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5 Reds with Jarred Gild

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We got a private tweet from our buddy Jarred Gild last week, wondering if we were free to get together soon for some good food and wine. Ask us a question like that, and you’ll usually get an answer like, “Hell yeah!” So, at the appointed hour, we stopped in at Western Market in Ferndale, where Jarred runs the wine and beer department, picked up a slew of sausages, peppers and a bagguette, collected several wines that he wanted to try with us and moseyed on over to his place to eat, drink and make merry, all with much lively conversation. There was one white wine that was put in a bucket to chill, but somehow, we never got to it, so it was all reds and there’s nothing wrong with that. We started out on Burgundy, but soon hit the harder stuff…

2006 Rene LeClerc Bourgogne, 12.5% alc., $26: Medium ruby garnet in color, and ever-so-slightly cloudy; shows a ripe core of smoky plum and black cherry shaded with some earthy forest floor. Medium to medium-full bodied and smooth in texture, with decent structure for at least a few years in the cellar. It’s no lightweight, as it has good density and seems to show some oak influence, but not unduly so. Find this wine

2006 Rene LeClerc Gevrey-Chambertin 1ster Cru Combe aux Moines, 13.5% alc., from Jarred’s personal stash: Clean, smoky ruby garnet in color, and a bit more refined in character than the Bourgogne; similar in flavor to the previous selection, but with a little more earthy forest floor and less ripe fruit. It shows less oak influence, and while it’s structured for several years in the cellar, it’s quite approachable now. Find this wine

Rene LeClerc imported by AHD Vintners, Ltd., Warren, MI

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2005 Chateau de Saurs Gaillac, 13% alc., $13.99: Gaillac isn’t exactly a household name, even among the wine geeks that I consort with, but if this particular wine is any example then this appellation in southwestern France is one deserving of greater recognition. A blend of Merlot, Syrah and Braucol, it shows deep, dark color and offers earthy old wood over black currant and blackberry flavors and aromas, with dusty tannins in the mouth that don’t hold the ample fruit back. Full bodied, but not heavy, with good structure for a few years in the cellar; it can also stand up to grilled red meats and hearty stews right now. Nice stuff, this! Find this wine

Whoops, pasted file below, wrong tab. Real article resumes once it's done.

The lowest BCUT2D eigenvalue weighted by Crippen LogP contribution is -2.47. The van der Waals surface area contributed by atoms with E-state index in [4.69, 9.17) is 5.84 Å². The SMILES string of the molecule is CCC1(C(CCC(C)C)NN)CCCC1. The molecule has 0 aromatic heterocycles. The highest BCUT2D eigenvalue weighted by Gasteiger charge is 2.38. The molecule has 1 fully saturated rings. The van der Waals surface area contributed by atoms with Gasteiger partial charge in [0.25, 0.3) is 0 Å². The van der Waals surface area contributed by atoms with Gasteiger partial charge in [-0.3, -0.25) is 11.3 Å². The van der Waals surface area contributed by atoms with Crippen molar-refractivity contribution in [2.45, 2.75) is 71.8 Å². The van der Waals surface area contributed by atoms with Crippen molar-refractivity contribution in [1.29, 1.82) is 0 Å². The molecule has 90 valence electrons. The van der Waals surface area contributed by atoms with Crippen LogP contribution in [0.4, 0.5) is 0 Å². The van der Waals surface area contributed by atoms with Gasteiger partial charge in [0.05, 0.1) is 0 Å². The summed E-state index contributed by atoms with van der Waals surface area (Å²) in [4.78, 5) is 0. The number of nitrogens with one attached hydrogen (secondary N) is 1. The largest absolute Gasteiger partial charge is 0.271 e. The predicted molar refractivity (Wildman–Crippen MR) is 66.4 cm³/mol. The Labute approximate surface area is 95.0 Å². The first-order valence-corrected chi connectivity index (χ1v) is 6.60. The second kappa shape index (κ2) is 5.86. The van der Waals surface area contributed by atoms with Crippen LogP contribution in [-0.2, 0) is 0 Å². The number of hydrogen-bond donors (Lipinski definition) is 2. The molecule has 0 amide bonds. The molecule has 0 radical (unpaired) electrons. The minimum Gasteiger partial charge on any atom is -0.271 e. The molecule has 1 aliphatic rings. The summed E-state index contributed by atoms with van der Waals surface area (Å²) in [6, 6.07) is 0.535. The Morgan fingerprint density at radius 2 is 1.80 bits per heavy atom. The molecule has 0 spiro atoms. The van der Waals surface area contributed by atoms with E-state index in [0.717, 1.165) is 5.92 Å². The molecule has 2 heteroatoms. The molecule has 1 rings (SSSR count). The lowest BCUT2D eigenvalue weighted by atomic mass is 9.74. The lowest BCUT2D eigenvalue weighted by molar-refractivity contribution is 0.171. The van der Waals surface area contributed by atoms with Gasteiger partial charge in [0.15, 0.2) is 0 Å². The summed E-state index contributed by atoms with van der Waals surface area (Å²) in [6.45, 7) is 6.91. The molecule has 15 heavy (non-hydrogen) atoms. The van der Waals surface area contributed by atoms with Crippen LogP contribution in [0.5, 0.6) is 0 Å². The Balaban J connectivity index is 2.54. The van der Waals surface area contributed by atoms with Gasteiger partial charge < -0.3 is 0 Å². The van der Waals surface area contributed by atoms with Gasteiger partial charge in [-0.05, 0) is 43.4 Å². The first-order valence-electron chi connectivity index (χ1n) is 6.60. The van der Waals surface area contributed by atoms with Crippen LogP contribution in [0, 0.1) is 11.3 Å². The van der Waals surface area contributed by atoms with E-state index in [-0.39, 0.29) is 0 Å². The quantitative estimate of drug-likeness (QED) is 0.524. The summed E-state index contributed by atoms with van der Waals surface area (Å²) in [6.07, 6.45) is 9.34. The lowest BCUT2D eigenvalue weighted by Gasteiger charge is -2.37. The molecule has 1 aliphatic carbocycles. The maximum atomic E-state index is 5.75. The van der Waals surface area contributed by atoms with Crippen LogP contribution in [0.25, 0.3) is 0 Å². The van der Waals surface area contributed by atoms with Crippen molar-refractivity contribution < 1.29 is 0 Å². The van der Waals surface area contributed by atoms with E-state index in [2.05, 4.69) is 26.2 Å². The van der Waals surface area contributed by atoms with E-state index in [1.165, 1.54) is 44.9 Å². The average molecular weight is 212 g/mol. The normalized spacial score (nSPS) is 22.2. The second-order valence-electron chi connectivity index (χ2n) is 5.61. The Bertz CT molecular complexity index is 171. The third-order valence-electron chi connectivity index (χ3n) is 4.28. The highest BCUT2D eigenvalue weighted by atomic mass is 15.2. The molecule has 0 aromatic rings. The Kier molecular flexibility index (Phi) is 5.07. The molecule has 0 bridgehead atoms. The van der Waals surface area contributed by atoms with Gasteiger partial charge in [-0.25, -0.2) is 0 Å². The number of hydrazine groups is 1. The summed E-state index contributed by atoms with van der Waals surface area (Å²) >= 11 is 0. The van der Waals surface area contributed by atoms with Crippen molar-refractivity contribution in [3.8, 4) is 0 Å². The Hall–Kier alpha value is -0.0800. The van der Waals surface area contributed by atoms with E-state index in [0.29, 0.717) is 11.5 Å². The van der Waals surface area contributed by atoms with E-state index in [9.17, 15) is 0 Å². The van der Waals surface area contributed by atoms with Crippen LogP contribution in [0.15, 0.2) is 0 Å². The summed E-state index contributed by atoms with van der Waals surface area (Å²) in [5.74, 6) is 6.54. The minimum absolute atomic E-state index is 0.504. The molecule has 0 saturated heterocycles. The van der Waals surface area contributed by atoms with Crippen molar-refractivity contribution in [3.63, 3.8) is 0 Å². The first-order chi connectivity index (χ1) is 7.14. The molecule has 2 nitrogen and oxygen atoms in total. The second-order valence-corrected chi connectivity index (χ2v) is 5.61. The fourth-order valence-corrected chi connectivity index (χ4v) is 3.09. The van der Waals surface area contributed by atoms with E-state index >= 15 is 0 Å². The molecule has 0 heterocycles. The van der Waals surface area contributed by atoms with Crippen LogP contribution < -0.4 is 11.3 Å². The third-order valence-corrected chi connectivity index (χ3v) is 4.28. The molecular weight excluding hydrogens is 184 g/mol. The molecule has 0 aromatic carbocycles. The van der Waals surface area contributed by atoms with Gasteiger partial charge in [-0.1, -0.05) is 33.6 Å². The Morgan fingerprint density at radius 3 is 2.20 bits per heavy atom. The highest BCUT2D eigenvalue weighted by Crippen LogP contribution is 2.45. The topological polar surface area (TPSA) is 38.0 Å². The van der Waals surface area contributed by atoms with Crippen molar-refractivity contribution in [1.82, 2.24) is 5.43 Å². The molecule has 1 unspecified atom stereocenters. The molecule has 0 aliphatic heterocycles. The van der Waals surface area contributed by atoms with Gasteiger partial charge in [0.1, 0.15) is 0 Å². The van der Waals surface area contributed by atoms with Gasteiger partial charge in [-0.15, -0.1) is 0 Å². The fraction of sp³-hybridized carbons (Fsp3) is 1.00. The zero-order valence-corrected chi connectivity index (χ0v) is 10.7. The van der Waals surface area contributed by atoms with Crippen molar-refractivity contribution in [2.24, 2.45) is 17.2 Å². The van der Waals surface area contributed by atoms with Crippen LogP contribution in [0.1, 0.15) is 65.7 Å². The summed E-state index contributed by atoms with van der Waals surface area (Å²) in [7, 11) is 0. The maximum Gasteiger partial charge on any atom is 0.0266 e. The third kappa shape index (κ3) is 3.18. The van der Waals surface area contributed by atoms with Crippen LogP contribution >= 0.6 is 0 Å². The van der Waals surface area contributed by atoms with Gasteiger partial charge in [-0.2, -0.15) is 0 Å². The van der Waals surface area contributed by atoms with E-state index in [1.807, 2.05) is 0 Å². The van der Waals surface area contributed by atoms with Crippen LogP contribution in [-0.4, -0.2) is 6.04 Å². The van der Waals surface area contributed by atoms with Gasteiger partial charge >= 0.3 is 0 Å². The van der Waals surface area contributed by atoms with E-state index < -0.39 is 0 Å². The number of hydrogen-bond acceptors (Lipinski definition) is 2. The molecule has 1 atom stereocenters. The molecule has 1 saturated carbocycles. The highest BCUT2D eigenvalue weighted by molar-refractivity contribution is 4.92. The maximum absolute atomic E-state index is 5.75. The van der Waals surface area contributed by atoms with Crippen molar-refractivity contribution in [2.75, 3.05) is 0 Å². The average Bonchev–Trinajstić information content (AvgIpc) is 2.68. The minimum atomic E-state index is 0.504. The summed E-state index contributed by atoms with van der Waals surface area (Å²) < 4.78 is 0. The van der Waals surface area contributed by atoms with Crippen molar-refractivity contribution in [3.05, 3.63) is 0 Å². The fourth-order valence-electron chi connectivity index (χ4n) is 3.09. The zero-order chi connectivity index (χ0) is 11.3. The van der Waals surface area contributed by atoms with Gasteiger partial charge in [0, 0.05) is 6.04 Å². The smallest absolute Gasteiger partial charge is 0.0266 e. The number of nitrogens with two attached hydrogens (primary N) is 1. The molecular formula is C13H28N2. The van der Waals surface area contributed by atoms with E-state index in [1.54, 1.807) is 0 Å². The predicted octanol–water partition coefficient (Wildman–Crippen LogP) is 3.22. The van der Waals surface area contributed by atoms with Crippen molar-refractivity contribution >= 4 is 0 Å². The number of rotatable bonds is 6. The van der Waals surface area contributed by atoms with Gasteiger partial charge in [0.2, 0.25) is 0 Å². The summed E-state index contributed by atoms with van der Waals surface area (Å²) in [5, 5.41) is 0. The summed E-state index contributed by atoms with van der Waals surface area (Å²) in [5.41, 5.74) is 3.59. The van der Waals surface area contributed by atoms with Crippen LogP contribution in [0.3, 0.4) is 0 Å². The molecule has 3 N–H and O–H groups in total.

Imported by Bourgeois Family Selections Llc., Concord, NC

2005 Georges Vigouroux Pigmentum Malbec Cahors, 13% alc., $9.99: Deeply, darkly colored, turning pink at the rim; delivers hard, dense, earthy black currant and blackberry with undertones of old wood when first poured. Deep and dark, yet rich; full bodied, sleek and well structured, this opens fairly quickly in the glass.  This is really nice and offers excellent QPR (quality-price-ratio). Interesting that a Cahors producer would label the wine as Malbec, with the appellation shown less prominently, but why not, given the popularity of the Argentine versions? Frankly, I’d rather drink this than most of the Malbec from Argentina that I’ve tried. Find this wine

Imported by AHD Vintners, Ltd., Warren, MI

Finally, we tried a horse of a stylistically different color, to be sure.

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2007 Quivira Dry Creek Valley Zinfandel, 14.9% alc., $22.99: Deep, dark color, with deep, dark black raspberry, blackberry, briar-bramble and root beer flavors and aromas. Rich and ripe, but not “jammy,” and full bodied, but not heavy; there’s decent structure here, but there’s also no reason to age this, it’s ready to go now. OK, so it would be interesting to revisit it in a few years to see how it develops, because it certainly has the stuffing. I like this, but I like the last two French reds better for less money. New World palates should find it very appealing. Find this wine

Reporting from Day-twah,

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